Adapted Yoga for Inactive Older Adults

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Northumbria University




The Study Will Recruit Adults Aged 60 Years or Older


Other: Yoga
Behavioral: Written advice

Study type


Funder types




Details and patient eligibility


There is evidence that yoga has beneficial effects on several aspects of physical and mental health. However, few studies have explored the acceptability and health effects of yoga in older adults. This preliminary study will explore the effects of a 10-week yoga intervention on physical function and quality of life in older adults. Data collected in this study will be used to inform the design of a subsequent adequately-powered randomised controlled trial.

Full description

Older adults (i.e. aged ≥60 years) who are physically inactive are at increased risk of falls, functional limitations, disability, and mental health problems. Encouragingly, there is evidence that various physical activity interventions can elicit meaningful improvements in physical function and health-related quality of life in older people. Effective programmes have included aerobic exercise, progressive resistance training and Tai Chi. Yoga is an alternative approach to improving fitness and health outcomes in older adults. The benefits of yoga may be greater than those of exercise alone because yoga offers a combination of physical exercise with mental focus, and participants are taught good posture, self-awareness, and self-care along with relaxation. Indeed, a recent systematic review and meta-analysis that included 16 studies (n=649) concluded that yoga may provide greater improvements in physical functioning and self-reported health status than conventional physical activity interventions in elderly people. However, the previous studies had limitations, including small sample sizes, a single yoga teacher delivering the programme, and short-term follow-up. Furthermore, none of the included studies had been conducted in the United Kingdom. Many different schools of hatha yoga exist in the West, such as Iyengar, Sivananda, Viniyoga, Bikram (Hot Yoga), and it is likely that some of these forms are more acceptable and effective than others in elderly people, many of whom present with multiple morbidities. Gentle Years Yoga© is a yoga programme which was developed in North Yorkshire, England by the British Wheel of Yoga 'Approved Centre' Yorkshire Yoga in 2009 to cater specifically for the needs of older people with age-related conditions such as osteoarthritis, arthroplasty, dementia, sensory impairment. To date, only anecdotal evidence exists regarding the acceptability, feasibility and effectiveness of this programme; therefore, further research is warranted. Here, we are proposing to conduct a two-arm, parallel-group, pilot randomised controlled trial in physically inactive adults aged ≥60 years, the aims of which are to: (i) inform the design of, and assess the feasibility of conducting, a definitive randomised controlled trial, and; (ii) explore the acceptability, safety and potential benefits of the Gentle Years Yoga© programme in this specific population.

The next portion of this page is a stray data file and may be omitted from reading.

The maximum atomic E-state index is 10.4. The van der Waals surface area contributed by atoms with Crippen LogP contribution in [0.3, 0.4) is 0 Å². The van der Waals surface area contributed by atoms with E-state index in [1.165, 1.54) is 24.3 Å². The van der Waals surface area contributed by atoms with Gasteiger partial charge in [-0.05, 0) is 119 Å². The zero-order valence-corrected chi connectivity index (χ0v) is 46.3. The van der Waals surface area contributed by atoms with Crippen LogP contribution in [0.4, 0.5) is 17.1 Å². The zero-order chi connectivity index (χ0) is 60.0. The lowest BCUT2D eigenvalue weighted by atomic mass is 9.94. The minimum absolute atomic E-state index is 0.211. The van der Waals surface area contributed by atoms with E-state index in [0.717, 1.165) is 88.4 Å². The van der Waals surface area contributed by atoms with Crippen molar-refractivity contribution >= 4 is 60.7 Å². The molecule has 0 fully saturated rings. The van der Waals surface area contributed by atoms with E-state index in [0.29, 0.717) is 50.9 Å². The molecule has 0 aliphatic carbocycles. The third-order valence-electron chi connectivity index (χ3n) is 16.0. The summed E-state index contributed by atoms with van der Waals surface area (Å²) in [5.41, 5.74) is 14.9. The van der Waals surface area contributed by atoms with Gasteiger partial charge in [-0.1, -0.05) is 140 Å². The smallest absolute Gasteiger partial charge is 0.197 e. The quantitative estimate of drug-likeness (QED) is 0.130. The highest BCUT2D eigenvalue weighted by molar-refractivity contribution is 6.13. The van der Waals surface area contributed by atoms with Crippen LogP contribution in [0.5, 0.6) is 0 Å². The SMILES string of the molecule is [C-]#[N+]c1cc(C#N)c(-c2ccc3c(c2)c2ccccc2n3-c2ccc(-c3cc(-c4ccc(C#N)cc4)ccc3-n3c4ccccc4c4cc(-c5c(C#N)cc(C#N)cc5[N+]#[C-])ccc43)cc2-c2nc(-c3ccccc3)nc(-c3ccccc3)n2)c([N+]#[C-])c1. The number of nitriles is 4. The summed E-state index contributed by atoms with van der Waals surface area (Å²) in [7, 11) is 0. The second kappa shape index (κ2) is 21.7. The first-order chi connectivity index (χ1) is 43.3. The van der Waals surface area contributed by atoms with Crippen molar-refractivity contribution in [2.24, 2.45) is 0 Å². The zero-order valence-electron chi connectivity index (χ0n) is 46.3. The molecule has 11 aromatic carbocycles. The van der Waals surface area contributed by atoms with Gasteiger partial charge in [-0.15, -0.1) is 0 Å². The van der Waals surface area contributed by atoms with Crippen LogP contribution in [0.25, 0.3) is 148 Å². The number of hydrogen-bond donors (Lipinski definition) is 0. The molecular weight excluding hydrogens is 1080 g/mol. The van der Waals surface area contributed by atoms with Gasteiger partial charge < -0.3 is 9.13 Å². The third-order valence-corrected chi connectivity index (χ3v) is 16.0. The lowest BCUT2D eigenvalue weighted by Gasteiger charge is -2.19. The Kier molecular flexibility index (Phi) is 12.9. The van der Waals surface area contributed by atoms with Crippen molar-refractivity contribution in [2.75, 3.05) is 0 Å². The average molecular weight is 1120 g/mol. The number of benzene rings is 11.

52 patients




60+ years old


Accepts Healthy Volunteers

Inclusion criteria

Age ≥60 years Able to provide written informed consent and complete the study questionnaires Able to travel to a study centre for assessment visits and yoga sessions

Exclusion criteria

Absolute contraindications to exercise testing and training as defined by the American College of Sports Medicine Planned major surgery within 3 months of the proposed baseline assessment date Current participation in >90 min/week of purposeful exercise, such as jogging or swimming Participation in another clinical trial for with concurrent participation is deemed inappropriate

Trial design

Primary purpose




Interventional model

Parallel Assignment


Single Blind

52 participants in 2 patient groups

Yoga intervention group
Experimental group
10 weekly 75-min sessions of specialised yoga plus written advice about physical activity for older adults
Behavioral: Written advice
Other: Yoga
Waiting list control group
Active Comparator group
Usual care plus written advice about physical activity for older adults
Behavioral: Written advice

Trial contacts and locations



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